If an employee has worked for you for a long period of time and has been given raises or bonuses or increased incentive packages and that employee has not improved their skill level to what is necessary in today’s marketplace as it relates to the replacement value that employee either needs to be terminated or pay scale adjusted down to the rate of what that employee can be replaced for. The tough thing for a lot of long time businesses with long time employees is that long term friendships and relationships have been established and that factor alone makes it a very difficult thing to do. Fact is though, if profitability and solvency of your business is important, then those very difficult things MUST be done in order for you to keep your doors open. To the employees that are currently working in today’s golf marketplace you need to understand that if you have not improved your skill level or your position requirements have changed you have no one else to blame but yourself for not improving and you must also understand that if you are doing the exact same thing you were 15 years ago and your pay rate has increased over this time, there is a pretty good chance that you are overpaid for what you do. You can and should be replaced for a cheaper wage or the wage that you are paid can be applied to somebody else for an employee that will bring your business more value than you do.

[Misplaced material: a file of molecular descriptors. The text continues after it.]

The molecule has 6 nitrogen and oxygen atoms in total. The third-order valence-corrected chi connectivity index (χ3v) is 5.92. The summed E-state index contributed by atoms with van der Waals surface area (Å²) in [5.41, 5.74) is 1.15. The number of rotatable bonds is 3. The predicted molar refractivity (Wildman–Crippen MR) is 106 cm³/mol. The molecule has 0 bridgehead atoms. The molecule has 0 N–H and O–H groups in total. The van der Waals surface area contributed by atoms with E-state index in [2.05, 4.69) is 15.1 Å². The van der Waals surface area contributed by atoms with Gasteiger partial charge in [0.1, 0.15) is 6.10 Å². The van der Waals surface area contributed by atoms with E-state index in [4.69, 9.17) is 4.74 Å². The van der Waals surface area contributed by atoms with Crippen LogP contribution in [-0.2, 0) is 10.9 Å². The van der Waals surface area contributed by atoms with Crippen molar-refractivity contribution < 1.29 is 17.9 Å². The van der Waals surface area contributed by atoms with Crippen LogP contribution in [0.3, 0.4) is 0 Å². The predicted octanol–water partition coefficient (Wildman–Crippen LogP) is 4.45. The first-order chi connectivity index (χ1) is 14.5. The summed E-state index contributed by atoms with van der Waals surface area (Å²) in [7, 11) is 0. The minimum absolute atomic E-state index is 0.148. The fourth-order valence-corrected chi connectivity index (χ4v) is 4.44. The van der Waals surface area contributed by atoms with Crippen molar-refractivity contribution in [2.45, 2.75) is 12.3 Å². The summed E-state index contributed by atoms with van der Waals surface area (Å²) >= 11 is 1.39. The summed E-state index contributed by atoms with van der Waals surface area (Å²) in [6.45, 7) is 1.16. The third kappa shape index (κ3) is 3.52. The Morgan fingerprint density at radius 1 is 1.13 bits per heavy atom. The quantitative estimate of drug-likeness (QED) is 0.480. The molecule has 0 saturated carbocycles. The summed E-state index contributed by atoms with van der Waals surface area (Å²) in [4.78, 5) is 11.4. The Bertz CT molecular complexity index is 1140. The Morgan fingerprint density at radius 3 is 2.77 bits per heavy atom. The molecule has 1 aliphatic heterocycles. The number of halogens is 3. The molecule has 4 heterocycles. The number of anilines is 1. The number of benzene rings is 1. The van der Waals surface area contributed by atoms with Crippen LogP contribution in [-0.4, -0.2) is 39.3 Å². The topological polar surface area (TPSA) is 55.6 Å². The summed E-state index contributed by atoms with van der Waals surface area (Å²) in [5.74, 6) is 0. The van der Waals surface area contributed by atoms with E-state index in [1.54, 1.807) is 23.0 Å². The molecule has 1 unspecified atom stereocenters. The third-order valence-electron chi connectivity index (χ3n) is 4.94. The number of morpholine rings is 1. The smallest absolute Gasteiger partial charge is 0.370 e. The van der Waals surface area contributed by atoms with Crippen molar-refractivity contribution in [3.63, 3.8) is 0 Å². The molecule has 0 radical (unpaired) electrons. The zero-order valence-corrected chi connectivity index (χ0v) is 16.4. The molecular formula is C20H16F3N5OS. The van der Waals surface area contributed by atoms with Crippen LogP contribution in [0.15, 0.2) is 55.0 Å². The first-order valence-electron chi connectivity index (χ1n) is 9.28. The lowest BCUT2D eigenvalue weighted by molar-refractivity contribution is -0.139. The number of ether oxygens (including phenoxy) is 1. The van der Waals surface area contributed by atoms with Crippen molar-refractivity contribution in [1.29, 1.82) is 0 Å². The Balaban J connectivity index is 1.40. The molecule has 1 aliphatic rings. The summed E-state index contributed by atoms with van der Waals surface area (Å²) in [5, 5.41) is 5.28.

The other significant factor to consider with payroll is the simple fact that your employees are your business! To state the obvious the phone does not answer itself, the greens mower does not operate itself, carts do not get pulled and sold by themselves, the customer is not greeted by anyone but your employees. There is absolutely no question in my mind that there are overpaid golf professionals working in our industry today for the values that they bring to the operations rather it be in the form of what they produce in terms of revenues or what they are able to do to save your operation money. The mentality that owner/operators must grasp is the concept that some of these long term employees were working for you, doing the exact same job they do today when times were good 15 years ago. Having been in the golf business since the middle 1980’s I can attest to the fact that the most important thing a golf professional had to do during this time was make sure that the pro shop was unlocked and they showed up for work. The skill set of marketing/promotions/computer knowledge was not at all necessary during the early 90’s as golf courses were being overrun by golfers willing and ready to pay whatever the golf courses were asking, which was most likely more than their products were worth. But, what a product is worth is only determined by what someone is willing to pay for it.